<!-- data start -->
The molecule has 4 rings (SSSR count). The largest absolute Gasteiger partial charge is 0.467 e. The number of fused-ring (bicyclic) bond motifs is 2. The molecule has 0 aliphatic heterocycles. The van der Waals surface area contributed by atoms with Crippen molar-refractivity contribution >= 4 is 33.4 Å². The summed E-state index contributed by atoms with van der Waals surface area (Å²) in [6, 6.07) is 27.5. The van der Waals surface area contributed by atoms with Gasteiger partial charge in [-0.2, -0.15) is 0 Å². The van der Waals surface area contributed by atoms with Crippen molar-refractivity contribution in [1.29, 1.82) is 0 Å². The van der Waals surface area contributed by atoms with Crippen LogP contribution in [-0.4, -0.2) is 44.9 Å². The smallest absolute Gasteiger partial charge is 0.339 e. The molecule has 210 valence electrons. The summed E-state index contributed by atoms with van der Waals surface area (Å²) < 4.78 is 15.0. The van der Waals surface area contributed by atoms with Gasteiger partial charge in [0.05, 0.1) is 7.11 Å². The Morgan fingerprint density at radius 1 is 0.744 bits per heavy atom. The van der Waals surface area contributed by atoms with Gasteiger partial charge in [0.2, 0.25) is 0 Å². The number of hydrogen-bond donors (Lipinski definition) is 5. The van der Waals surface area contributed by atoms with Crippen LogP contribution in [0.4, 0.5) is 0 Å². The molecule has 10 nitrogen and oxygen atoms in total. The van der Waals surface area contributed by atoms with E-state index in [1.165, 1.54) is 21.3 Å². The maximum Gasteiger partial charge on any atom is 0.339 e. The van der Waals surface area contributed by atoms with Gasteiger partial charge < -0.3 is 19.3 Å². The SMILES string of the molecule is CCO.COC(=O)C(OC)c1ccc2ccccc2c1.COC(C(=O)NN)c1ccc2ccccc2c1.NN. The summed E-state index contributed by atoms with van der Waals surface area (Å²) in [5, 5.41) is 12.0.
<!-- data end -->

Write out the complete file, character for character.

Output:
The molecule has 4 rings (SSSR count). The largest absolute Gasteiger partial charge is 0.467 e. The number of fused-ring (bicyclic) bond motifs is 2. The molecule has 0 aliphatic heterocycles. The van der Waals surface area contributed by atoms with Crippen molar-refractivity contribution >= 4 is 33.4 Å². The summed E-state index contributed by atoms with van der Waals surface area (Å²) in [6, 6.07) is 27.5. The van der Waals surface area contributed by atoms with Gasteiger partial charge in [-0.2, -0.15) is 0 Å². The van der Waals surface area contributed by atoms with Crippen molar-refractivity contribution in [1.29, 1.82) is 0 Å². The van der Waals surface area contributed by atoms with Crippen LogP contribution in [-0.4, -0.2) is 44.9 Å². The smallest absolute Gasteiger partial charge is 0.339 e. The molecule has 210 valence electrons. The summed E-state index contributed by atoms with van der Waals surface area (Å²) < 4.78 is 15.0. The van der Waals surface area contributed by atoms with Gasteiger partial charge in [0.05, 0.1) is 7.11 Å². The Morgan fingerprint density at radius 1 is 0.744 bits per heavy atom. The van der Waals surface area contributed by atoms with Gasteiger partial charge in [0.2, 0.25) is 0 Å². The number of hydrogen-bond donors (Lipinski definition) is 5. The van der Waals surface area contributed by atoms with Crippen LogP contribution in [0.4, 0.5) is 0 Å². The molecule has 10 nitrogen and oxygen atoms in total. The van der Waals surface area contributed by atoms with E-state index in [1.165, 1.54) is 21.3 Å². The maximum Gasteiger partial charge on any atom is 0.339 e. The van der Waals surface area contributed by atoms with Gasteiger partial charge < -0.3 is 19.3 Å². The SMILES string of the molecule is CCO.COC(=O)C(OC)c1ccc2ccccc2c1.COC(C(=O)NN)c1ccc2ccccc2c1.NN. The summed E-state index contributed by atoms with van der Waals surface area (Å²) in [5, 5.41) is 12.0.